TerraForm Global Inc., formed by SunEdison Inc. to acquire renewable-energy assets in emerging markets, raised $675 million in its initial public offering, pricing a reduced number of shares below the original range.
The company sold 45 million shares for $15 each, according to data compiled by Bloomberg. TerraForm amended its terms in a regulatory filing Friday, after initially saying it planned to offer 56.6 million shares for $19 to $21 each. The shares will be listed on the Nasdaq Stock Market under the symbol GLBL.
TerraForm Global will provide a dividend to stockholders through cash-flows from power plants. It has solar and wind projects in China, India and South Africa, as well as other countries in South America and Southeast Asia. TerraForm Global’s projects have a combined capacity of 1,406 megawatts, the prospectus shows.
The Bethesda, Maryland-based company predicts that its projects will produce $231.5 million in cash available for distribution in 2016, the filing shows. TerraForm generated $39.4 million in revenue last year, almost double that in 2013, the filing shows.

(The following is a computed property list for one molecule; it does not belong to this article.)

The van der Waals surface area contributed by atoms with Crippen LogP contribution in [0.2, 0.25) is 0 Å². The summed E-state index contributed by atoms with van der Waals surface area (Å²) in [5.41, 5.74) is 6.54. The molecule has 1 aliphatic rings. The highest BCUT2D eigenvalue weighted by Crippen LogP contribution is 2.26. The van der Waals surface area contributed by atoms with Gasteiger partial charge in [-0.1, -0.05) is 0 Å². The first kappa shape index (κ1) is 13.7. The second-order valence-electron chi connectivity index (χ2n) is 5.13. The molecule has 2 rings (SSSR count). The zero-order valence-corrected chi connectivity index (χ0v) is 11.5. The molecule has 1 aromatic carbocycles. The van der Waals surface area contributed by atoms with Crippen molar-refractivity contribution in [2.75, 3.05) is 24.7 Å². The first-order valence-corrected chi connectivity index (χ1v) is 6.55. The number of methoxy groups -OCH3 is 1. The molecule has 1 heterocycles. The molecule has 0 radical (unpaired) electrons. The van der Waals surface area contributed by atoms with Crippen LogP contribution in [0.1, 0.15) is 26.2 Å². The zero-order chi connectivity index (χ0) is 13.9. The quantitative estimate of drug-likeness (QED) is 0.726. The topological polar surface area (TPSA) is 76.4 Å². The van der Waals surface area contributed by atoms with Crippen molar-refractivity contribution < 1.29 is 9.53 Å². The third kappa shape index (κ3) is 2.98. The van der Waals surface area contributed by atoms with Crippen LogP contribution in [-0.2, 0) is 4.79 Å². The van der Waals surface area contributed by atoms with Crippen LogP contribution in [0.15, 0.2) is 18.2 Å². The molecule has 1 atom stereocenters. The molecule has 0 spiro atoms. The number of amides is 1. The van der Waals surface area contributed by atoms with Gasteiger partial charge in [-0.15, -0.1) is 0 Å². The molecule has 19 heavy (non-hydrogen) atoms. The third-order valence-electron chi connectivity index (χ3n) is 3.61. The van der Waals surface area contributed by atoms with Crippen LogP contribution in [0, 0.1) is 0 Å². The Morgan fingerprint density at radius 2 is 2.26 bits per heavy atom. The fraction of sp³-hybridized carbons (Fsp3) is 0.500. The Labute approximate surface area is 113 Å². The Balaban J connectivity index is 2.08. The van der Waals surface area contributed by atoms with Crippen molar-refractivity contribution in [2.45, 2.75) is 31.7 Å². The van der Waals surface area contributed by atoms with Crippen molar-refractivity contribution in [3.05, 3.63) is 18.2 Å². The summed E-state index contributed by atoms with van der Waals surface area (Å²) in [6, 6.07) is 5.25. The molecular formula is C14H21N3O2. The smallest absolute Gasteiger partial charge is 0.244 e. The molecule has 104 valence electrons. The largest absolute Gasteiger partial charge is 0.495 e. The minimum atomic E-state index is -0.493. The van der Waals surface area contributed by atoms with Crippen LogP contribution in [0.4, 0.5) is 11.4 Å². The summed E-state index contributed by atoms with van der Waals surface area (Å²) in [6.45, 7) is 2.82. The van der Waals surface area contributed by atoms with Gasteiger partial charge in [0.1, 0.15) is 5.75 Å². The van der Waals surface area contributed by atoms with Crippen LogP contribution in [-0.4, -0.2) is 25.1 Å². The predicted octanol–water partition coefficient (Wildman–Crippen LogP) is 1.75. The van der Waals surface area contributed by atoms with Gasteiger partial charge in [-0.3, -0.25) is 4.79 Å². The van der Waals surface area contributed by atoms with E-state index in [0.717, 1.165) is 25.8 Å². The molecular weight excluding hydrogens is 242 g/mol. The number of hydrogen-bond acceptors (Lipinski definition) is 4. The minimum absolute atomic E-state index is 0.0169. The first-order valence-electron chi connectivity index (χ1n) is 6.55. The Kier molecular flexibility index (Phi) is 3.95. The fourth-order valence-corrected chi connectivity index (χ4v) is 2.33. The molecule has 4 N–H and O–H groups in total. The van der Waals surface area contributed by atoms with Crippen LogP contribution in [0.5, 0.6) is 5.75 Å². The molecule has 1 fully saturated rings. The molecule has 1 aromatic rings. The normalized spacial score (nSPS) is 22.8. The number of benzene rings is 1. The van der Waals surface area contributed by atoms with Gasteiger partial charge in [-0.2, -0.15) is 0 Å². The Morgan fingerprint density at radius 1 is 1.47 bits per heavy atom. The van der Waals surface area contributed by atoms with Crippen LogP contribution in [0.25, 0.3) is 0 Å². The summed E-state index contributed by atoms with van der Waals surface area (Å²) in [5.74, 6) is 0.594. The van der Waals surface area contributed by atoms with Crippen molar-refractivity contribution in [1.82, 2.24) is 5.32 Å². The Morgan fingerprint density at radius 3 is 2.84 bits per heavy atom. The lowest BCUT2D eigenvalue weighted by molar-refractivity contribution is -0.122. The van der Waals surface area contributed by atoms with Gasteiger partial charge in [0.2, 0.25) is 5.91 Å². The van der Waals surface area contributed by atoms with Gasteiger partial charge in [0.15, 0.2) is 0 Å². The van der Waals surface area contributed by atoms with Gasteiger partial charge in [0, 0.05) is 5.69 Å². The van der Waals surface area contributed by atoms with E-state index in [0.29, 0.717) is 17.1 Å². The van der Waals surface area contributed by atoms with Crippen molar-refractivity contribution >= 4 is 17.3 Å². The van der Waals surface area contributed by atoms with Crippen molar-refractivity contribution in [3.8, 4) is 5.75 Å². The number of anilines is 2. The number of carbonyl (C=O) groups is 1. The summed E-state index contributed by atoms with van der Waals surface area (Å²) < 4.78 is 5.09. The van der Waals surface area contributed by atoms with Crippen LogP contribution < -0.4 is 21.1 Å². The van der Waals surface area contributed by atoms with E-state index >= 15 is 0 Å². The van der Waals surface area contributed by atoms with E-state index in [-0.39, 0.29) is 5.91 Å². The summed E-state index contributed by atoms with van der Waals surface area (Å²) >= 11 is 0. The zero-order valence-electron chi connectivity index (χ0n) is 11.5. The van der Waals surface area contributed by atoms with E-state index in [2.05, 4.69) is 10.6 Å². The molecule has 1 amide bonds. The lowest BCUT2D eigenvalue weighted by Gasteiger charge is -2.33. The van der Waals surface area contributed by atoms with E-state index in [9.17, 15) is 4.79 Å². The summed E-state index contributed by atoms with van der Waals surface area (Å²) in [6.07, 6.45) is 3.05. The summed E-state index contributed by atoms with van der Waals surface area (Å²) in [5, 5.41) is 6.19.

Concurrent with the IPO, TerraForm conducted a $67.5 million private placement with Baron Funds and Zimmer Partners. TerraForm Global plans to use the proceeds from the offering and private placement to repay debt and fund pending acquisitions.
The company’s offering includes Class A common stock and Class B common stock. All Class B common stock will be bought by SunEdison Inc., giving them 100 votes per share. A share of Class A common stock gives the shareholder one vote.
JPMorgan Chase & Co, Barclays Plc, Citigroup Inc. and Morgan Stanley are managing the offering.
This is the second so-called yieldco formed by SunEdison, the world’s biggest clean-energy developer, after TerraForm Power Inc.
This model is becoming increasingly common in the renewable energy industry. Developers always need capital for new projects, so they create a separate, publicly traded unit to buy the assets once they’re completed. The yieldco’s function is to collect revenue from selling electricity, helping fund the purchase of more power plants.
The first TerraForm, which sold shares through an IPO in July 2014, owns mainly power plants in the U.S. and other developed nations.